February 9, 2011

Why Cheating is Wrong

Scott Williams & Michael Courtney
Abstract: Mathieu Bouville’s "Why is cheating wrong?" (Studies in Philosophy and Education, 29(1), 67-76, 2010) misses the mark by failing to consider the longer term consequences of cheating on student character development and longer term societal consequences of undermining professional expertise and trust in disciplines where an earned degree is an essential part of professional certification and qualifications. Educators who turn a blind eye to student cheating are cheating the public by failing to deliver on the promise of graduates who genuinely earned their degrees.

Keywords: academic dishonesty, academic integrity, academic misconduct, education, ethics, homework, plagiarism
Intellectual gymnastics (Bouville 2010) do not change the fact that cheating is wrong. In a series of self-limiting arguments, the author repeatedly dismisses the negative effects of cheating, suggests cheating is essentially equivalent to dysfunctional pedagogy, and claims cheating is therefore wrong only to the extent that it has material consequences on learning and assessment. That cheating – to practice fraud or deceit (cheating n.d.) – is wrong independent of academic consequences is dismissed. Yet the objective wrongness of cheating is the central issue. Moreover, while the author offers legitimate criticism of common pedagogical practices, the uses and efficacy of grades, and the sometimes misplaced focus of the academic system, his attempts to dismiss the effects of cheating in light of these concerns ring hollow. Imperfections in sincere efforts to engage and assess student learning cannot be equated with deliberate attempts to defraud the system.
The negative effects of cheating go far beyond immediate issues such as diluting the meaning of grades, creating inequity between students, or undermining the learning environment, even if the effects of these things are less substantial than is generally perceived. Since actions form habits, and habits form character, academic dishonesty builds into the character a propensity for dishonesty. In addition, since academic credentials are criteria for professional certifications, academic dishonesty carries the risk of the unfounded illusion of professional competence. How many readers relish the thought of being treated by doctors who cheated in their anatomy and physiology courses, or having important lab tests performed by technicians who fraudulently secured (via cheating) their required certifications?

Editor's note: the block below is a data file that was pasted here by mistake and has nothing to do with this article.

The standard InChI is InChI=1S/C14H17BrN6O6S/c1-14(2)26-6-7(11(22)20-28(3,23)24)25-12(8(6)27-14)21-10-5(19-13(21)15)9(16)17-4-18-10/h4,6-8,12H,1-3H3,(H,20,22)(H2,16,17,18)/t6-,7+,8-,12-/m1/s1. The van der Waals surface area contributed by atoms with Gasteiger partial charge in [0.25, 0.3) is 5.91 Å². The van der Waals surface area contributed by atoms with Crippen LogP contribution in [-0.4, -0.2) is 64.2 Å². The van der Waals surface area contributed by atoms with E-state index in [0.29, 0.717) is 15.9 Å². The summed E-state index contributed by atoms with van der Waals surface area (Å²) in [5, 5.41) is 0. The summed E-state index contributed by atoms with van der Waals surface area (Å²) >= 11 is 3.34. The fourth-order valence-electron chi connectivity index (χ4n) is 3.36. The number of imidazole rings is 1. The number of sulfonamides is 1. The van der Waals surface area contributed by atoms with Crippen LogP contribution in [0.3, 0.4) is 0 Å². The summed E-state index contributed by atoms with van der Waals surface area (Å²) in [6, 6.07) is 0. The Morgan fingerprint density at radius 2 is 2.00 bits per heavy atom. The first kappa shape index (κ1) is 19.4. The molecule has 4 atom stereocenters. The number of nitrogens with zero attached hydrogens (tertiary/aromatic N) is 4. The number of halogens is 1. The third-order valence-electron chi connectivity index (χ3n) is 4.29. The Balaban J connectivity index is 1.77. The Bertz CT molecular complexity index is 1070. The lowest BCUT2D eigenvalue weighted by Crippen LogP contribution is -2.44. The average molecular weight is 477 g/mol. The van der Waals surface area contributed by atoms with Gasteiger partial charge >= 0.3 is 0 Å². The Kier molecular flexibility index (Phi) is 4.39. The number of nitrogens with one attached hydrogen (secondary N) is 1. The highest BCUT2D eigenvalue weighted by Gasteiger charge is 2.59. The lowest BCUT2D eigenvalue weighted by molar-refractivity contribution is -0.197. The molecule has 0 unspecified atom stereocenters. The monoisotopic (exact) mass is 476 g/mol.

An individual’s character and integrity are paramount. Here at the United States Air Force Academy, our mission is to commission leaders of character who are prepared to honorably serve their nation. The nation expects and requires its military officers to uphold their oaths of office, adhere to the highest standards of conduct, effectively lead those in their command, and steward both weapons of war and secrets of national security. Furthermore, earned degrees are required components for certification of professional competence in many areas of military service. Cheating at any stage of officer development and regardless of immediate consequences is therefore absolutely incompatible with the profession of arms. What nation wants military officers in charge of navigation, engineering, or other technical issues related to national security who cheated their way through coursework rather than demonstrating genuine competence in required subject areas? What nation is eager to entrust the lives of its sons and daughters or its weapons of war to those who cannot even demonstrate faithfulness in college coursework?
It is sophistry to argue, "Breaking a rule is illegitimate only if the rule is legitimate. Either the rule has a rational justification and this rather than breaking a rule makes cheating wrong, or the rule is arbitrary and there is no reason to endorse it." (Bouville 2010) The legitimacy of rules rests in the legitimacy of the issuing authority; it is not given to individual students to whimsically decide whether or not the rules apply to them, especially when the student has agreed (implicitly or explicitly) to the rules by virtue of enrollment. To claim otherwise is to promote anarchy – a chaotic system with no real standards as students choose for themselves what feels right to them. How many citizens are eager to live in a country where the police and the military only follow the rules they deem to have adequate rational justification? The human mind has infinite capacity for finding flaws in the "rational justification" of rules that the human heart is inclined to disobey. Due process in the making and enforcing of rules and laws of orderly society does not require "rational justification" to the satisfaction of every individual who has a duty of compliance.
People expect their doctors, their pilots, their engineers, and their military officers to have genuinely earned their professional credentials and to meet rigorous standards in areas of knowledge and conduct necessary for public trust in the performance of their duties. Cheating is wrong because academic dishonesty in the training of these professions undermines both the expected level of expertise and the expected level of trust. Educators have a duty to society to ensure the quality of graduates, and this duty includes good faith efforts to prevent academic dishonesty.
Bouville, M. (2010) Why is cheating wrong? Studies in Philosophy and Education, 29(1), 67-76.
cheating. (n.d.).Dictionary.com Unabridged. Retrieved January 29, 2010,
from Dictionary.com website: http://dictionary.reference.com/browse/cheating >>>


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